The Childhood of Jesus by J.M. Coetzee

childhoodofjesusJ.M. Coetzee is a master at creating allegorical worlds that feel grounded and real, while remaining ethereal and dreamlike. Here in Novilla, everyone speaks Spanish, but it is never their native tongue. Bread is the course du jour, and every other meal. Everyone is polite and benevolent but spiritless and fleeting.  And the government will give you a house, but it will be spartan and drear.

To this world, which may be heaven or purgatory or simply another world in an endless stretch of possible worlds our soul travels through, our protagonist, Simón, and his adoptive child, David, arrive after their refugee ship sinks. For the first half of this novel, as Simón searches for David’s mother and the characters explore the bland and frankly sinister world, the novel is pretty good. Coetzee is an excellent writer. Most of the book is dialogue. I was invested in the mystery of what was going on — were Simon and David dead? Was David’s “mother” abusive? Why is Simón seemingly the only character in the novel who can feel sexual attraction? Where is this book going with its endless prattle on the importance of mothers versus fathers?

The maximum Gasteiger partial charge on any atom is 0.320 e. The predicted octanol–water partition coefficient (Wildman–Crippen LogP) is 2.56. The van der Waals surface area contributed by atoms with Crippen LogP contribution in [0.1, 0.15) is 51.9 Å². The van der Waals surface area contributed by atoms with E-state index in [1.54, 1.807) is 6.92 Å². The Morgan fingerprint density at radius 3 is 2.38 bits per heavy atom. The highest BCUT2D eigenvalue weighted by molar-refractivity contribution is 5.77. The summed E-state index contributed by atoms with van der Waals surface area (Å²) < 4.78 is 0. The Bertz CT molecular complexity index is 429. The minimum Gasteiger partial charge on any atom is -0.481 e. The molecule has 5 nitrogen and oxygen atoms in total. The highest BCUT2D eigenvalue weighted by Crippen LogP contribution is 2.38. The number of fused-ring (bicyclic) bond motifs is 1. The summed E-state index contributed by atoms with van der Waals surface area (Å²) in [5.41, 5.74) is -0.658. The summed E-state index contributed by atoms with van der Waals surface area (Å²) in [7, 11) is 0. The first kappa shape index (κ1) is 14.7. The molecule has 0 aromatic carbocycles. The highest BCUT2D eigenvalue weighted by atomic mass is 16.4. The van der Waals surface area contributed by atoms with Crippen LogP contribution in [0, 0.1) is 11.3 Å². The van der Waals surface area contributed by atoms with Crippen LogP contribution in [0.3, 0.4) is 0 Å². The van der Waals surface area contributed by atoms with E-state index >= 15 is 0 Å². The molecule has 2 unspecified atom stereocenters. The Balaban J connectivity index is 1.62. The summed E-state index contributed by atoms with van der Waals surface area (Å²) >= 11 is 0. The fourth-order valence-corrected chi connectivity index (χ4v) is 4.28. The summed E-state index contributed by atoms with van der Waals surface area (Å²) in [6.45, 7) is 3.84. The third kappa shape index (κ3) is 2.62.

Then I reached the point where I was far enough in the book that I became certain none of the mysteries would be unveiled nor many questions answered. This is perfectly acceptable in some novels. Sometimes, the writing is stellar and the novel is constructed, either thematically or structurally, in such a way as no conclusion or denouement is necessary. While the writing is indeed good, The Childhood of Jesus is otherwise not that kind of novel. The symbolism is murky, the connection to the biblical title tenuous at best. Honestly, I’m not sure what Coetzee is trying to say. There’s a philosophical streak running through the book that wonders what is real? How do we know two plus two really equals four? But it’s basic and amounts to very little. The narrative begins to flounder about two thirds in and the novel becomes nearly as bland as the world it describes.

(I won this in a goodreads giveaway)

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